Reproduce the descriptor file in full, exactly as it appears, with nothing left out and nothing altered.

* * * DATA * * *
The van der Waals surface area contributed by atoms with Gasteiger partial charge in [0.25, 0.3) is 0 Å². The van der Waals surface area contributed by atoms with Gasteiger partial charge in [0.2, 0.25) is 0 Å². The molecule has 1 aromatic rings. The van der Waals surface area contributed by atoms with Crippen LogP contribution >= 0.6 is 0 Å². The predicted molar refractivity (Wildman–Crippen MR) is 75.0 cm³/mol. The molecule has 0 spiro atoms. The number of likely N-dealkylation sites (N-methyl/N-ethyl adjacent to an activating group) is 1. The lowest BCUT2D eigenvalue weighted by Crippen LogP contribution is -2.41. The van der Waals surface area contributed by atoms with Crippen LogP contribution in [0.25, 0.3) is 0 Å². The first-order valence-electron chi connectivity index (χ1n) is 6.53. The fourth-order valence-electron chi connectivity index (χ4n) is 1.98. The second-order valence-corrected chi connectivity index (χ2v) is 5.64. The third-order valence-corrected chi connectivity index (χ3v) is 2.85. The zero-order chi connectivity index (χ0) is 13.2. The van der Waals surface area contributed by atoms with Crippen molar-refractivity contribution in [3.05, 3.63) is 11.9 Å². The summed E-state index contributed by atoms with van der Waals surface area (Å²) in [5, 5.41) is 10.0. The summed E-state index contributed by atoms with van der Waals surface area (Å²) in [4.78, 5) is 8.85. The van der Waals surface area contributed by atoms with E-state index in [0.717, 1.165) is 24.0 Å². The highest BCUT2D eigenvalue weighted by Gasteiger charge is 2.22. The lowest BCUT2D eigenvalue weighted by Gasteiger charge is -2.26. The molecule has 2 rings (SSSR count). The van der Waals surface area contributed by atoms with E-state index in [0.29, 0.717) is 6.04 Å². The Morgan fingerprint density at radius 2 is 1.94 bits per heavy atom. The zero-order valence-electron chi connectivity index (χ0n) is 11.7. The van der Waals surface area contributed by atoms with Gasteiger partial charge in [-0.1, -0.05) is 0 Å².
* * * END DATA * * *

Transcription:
The van der Waals surface area contributed by atoms with Gasteiger partial charge in [0.25, 0.3) is 0 Å². The van der Waals surface area contributed by atoms with Gasteiger partial charge in [0.2, 0.25) is 0 Å². The molecule has 1 aromatic rings. The van der Waals surface area contributed by atoms with Crippen LogP contribution >= 0.6 is 0 Å². The predicted molar refractivity (Wildman–Crippen MR) is 75.0 cm³/mol. The molecule has 0 spiro atoms. The number of likely N-dealkylation sites (N-methyl/N-ethyl adjacent to an activating group) is 1. The lowest BCUT2D eigenvalue weighted by Crippen LogP contribution is -2.41. The van der Waals surface area contributed by atoms with Crippen LogP contribution in [0.25, 0.3) is 0 Å². The first-order valence-electron chi connectivity index (χ1n) is 6.53. The fourth-order valence-electron chi connectivity index (χ4n) is 1.98. The second-order valence-corrected chi connectivity index (χ2v) is 5.64. The third-order valence-corrected chi connectivity index (χ3v) is 2.85. The zero-order chi connectivity index (χ0) is 13.2. The van der Waals surface area contributed by atoms with Crippen molar-refractivity contribution in [3.05, 3.63) is 11.9 Å². The summed E-state index contributed by atoms with van der Waals surface area (Å²) in [5, 5.41) is 10.0. The summed E-state index contributed by atoms with van der Waals surface area (Å²) in [4.78, 5) is 8.85. The van der Waals surface area contributed by atoms with E-state index in [0.717, 1.165) is 24.0 Å². The highest BCUT2D eigenvalue weighted by Gasteiger charge is 2.22. The lowest BCUT2D eigenvalue weighted by Gasteiger charge is -2.26. The molecule has 2 rings (SSSR count). The van der Waals surface area contributed by atoms with E-state index in [0.29, 0.717) is 6.04 Å². The Morgan fingerprint density at radius 2 is 1.94 bits per heavy atom. The zero-order valence-electron chi connectivity index (χ0n) is 11.7. The van der Waals surface area contributed by atoms with Gasteiger partial charge in [-0.1, -0.05) is 0 Å².